With rumors swirling around a certain disgraced former SEC head coach, signs had seemingly been pointing to Saban possibly, or even likely staying in-house for his next Alabama coordinator on the offensive side of the ball. According to Chris Low of ESPN.com, the head coach plans to do just that as Mike Locksley is expected to be promoted to offensive coordinator. It’s expected Locksley will assume responsibilities as the Tide’s quarterbacks coach as well.
Locksley would replace Brian Daboll, who left after one season in Tuscaloosa for the same job with the Buffalo Bills earlier this month.
Locksley has spent the past two seasons with the Crimson Tide, the first as an offensive analyst and last year as co-offensive coordinator and wide receivers coach.
The former New Mexico head coach last served as a coordinator at Maryland from 2012-15. He also spent three seasons (2006-08) in the same job at Illinois.
Yesterday, we noted that the door might be ajar for Jauan Jennings‘ return to the Tennessee football team. A day later, it appears he may have been given permission to walk across the threshold.
While there’s nothing official from the program, Jennings, who is enrolled at UT for this semester at UT, indicated on his private Instagram account Thursday evening that he will be playing “one last season” with the Volunteers.
In November of last year, Jennings went off on a profanity-laced social-media tirade aimed at the coaching staff. The day after, he was dismissed by interim head coach Brady Hoke, who made the decision in concert with then-athletic director John Currie.
Jennings has since met with new head coach Jeremy Pruitt and new athletic director Phillip Fulmer about a return. “I think (Pruitt has) put some parameters around” a return Fulmer stated during a radio interview late last week, “and I guess everybody has got to figure out what those are and if they’re really going to do it.”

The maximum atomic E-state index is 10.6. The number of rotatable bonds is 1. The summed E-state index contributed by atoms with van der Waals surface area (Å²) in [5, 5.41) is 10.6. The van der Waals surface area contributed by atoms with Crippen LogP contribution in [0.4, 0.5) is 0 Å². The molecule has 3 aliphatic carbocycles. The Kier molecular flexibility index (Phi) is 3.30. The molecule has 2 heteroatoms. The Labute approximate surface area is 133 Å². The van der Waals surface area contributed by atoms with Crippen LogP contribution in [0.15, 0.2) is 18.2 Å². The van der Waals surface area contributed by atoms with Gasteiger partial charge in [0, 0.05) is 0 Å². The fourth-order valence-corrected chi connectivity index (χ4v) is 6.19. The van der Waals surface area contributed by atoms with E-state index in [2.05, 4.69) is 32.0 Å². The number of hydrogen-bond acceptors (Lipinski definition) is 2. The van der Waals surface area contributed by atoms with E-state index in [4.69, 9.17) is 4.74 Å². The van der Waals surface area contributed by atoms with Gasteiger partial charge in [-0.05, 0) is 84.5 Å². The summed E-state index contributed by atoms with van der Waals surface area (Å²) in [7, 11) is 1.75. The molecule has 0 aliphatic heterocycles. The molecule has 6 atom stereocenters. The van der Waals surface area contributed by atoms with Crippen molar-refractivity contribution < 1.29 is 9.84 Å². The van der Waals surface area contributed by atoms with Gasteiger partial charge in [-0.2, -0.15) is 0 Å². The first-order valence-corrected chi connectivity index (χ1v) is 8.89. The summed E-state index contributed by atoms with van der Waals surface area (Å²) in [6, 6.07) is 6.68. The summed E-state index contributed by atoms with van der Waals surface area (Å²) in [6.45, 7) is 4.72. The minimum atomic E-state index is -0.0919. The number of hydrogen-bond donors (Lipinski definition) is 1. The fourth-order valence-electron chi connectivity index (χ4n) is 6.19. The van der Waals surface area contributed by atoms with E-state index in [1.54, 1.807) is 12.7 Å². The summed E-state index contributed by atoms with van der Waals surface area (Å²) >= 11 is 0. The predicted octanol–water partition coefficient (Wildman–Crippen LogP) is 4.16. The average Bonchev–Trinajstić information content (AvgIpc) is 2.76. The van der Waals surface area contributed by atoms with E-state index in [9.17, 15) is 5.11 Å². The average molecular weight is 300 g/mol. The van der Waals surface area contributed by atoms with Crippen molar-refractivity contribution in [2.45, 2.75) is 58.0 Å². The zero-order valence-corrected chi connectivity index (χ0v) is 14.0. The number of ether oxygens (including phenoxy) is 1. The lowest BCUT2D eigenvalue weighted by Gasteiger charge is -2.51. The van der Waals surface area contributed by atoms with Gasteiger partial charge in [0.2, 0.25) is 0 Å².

In early September, prior to the off-field issue, Jennings suffered what turned out to be a season-ending wrist injury that limited him to three catches for 17 yards in just one game.
Jennings, who originally came to the Vols as a quarterback, was second on the team in 2016 with 580 receiving yards and seven touchdowns. His 40 receptions were tied for second on the team as well.
A familiar face has returned to the Colorado coaching staff.
Following up on reports that surfaced earlier this week, CU confirmed that Mike MacIntyre has hired Ashley Ambrose as the Buffaloes’ new cornerbacks coach. Ambrose spent the 2008-10 seasons with the Buffaloes, first as a defensive assistant and then, after a very brief stint as wide receivers coach, he took over CU’s defensive backs.
“We’re really excited about Ashley Ambrose coming to the University of Colorado, he brings great expertise for our corners that he’ll be coaching,” MacIntyre said in a statement. “He was here before, loved it then and I am glad to have him back now. Not only does he bring great coaching experience over the last few years, but he also brings phenomenal playing experience from being in the NFL, so he’ll add a lot to our secondary.”
Then past two seasons, Ambrose was the defensive backs coach at Boise State. He’s also had collegiate stops at Cal (2011-12), Idaho (2014), Texas State (2015).
Ambrose, a second-round pick in the 1992 NFL draft, spent 13 seasons at that level of football.